Centre-right European Bloc Nears Decision on Hungary’s Fidesz
Newly elected as president of Europe's largest political bloc, the centre-right European People's Party, EPP, Donald Tusk said on Thursday that a group of 'wise men' looking at the currently suspended membership of Hungary's ruling Fidesz party would present its findings by the end of the year.
"Then I will start an intensive consultation [and] we will have a decision at the end of January," Tusk told the EPP's Statutory Congress in Zagreb.
Fidesz was excluded from the Zagreb event, having been suspended from the EPP in March due to criticism of its commitment to the rule of law and the EU's founding principles.
The former president of the European Council, Tusk was elected EPP president with 93 per cent of votes. His mandate will officially begin on December 1, when he will steer the bloc's policy on issues such as the state of democracy in Hungary and EU enlargement to the Balkans.
"We cannot give away the sphere of security and order to political populists, manipulators and autocrats, who make people believe that freedom cannot be reconciled with security, protecting our borders with liberal democracy, and an effective governance with the rule of law," Tusk tweeted after his election.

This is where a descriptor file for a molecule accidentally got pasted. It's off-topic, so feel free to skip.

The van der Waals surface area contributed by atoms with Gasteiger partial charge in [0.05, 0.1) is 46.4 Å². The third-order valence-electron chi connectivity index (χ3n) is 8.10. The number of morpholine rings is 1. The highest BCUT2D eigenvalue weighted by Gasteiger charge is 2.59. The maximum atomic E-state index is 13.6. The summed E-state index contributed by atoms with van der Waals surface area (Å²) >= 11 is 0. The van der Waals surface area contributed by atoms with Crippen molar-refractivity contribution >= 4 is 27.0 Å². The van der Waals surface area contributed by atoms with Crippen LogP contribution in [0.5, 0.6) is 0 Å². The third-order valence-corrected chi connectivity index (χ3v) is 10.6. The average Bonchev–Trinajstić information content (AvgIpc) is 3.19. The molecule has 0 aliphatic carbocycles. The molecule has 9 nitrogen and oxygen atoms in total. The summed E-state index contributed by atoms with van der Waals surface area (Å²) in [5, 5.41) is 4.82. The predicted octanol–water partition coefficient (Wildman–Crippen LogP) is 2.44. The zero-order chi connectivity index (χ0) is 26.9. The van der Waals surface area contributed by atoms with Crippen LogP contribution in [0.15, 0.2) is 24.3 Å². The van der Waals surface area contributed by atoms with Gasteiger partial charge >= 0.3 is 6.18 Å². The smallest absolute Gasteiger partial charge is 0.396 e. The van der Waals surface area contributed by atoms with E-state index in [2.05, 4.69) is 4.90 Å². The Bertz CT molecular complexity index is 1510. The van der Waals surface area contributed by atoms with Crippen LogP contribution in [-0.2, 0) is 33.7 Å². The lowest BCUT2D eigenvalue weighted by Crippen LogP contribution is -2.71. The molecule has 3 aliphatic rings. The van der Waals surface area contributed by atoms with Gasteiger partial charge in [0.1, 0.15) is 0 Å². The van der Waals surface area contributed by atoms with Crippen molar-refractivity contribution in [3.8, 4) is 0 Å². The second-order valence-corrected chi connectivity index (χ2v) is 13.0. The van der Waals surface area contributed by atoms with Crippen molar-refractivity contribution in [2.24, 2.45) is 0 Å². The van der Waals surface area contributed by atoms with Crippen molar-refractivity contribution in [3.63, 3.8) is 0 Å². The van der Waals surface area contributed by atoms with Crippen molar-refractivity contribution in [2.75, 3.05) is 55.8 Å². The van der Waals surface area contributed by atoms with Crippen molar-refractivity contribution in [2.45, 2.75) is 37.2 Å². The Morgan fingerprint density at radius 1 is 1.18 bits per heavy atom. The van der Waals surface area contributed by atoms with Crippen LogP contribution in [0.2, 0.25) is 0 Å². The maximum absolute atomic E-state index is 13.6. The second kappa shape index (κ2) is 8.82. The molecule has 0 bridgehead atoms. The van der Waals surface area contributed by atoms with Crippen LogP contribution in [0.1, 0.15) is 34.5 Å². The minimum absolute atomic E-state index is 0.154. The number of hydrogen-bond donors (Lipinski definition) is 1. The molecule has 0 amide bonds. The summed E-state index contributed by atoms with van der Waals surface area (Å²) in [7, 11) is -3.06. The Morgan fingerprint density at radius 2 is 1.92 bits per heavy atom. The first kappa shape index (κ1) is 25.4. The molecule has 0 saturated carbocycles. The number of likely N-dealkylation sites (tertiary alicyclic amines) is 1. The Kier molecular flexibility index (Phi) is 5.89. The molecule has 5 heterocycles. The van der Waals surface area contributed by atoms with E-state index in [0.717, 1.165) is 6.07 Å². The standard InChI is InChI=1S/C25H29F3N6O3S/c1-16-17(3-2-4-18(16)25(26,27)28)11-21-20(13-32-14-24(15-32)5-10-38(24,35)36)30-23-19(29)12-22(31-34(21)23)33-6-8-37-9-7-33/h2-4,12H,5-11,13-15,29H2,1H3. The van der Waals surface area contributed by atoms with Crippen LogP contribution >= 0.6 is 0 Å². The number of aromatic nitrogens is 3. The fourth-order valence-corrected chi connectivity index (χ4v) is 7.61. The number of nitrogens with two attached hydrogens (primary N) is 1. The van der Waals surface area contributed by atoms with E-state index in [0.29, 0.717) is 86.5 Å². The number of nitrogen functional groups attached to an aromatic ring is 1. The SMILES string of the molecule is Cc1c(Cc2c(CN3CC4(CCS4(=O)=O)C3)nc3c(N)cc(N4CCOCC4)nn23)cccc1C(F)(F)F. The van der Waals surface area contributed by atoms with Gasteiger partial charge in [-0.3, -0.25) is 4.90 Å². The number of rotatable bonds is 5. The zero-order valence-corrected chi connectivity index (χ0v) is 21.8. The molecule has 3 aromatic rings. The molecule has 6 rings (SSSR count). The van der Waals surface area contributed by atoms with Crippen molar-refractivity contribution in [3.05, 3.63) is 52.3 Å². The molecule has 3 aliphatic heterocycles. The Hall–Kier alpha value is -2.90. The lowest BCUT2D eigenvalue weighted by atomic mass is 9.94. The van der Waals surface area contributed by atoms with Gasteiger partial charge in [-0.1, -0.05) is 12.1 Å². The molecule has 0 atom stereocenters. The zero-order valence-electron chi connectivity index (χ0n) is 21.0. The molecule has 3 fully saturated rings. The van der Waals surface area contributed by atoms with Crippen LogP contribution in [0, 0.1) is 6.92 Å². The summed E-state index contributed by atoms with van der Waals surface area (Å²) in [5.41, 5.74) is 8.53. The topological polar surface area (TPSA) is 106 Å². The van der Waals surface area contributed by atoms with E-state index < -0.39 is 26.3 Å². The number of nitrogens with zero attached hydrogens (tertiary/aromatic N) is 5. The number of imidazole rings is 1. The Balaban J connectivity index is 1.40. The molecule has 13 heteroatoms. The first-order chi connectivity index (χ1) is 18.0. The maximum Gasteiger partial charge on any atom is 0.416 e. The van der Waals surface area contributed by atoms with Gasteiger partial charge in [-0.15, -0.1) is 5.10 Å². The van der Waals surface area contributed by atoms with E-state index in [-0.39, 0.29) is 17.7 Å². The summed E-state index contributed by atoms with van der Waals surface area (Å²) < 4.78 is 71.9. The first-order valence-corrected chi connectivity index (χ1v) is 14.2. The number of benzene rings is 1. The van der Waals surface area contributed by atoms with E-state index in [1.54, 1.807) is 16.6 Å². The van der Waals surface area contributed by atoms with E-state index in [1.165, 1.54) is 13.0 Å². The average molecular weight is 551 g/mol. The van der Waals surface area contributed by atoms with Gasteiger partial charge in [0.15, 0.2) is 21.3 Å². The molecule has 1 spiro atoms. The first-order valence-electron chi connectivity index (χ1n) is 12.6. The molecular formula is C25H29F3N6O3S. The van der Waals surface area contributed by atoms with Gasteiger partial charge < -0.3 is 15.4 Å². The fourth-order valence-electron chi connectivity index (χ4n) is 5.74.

Hungary's nationalist government under Prime Minister Viktor Orban said it agreed with everything Tusk had said in Zagreb, "except for border control."
"And if Donald Tusk would like to meet Orban, we would not refrain," said Orban aide Gergely Gulyas.
Hungarian analysts expressed doubt that the EPP membership would find consensus on excluding Fidesz for good, and that the party's chances of being reinstated were good.
"Orban has a good personal relationship with Donald Tusk, despite the public criticism of the Polish politician,"...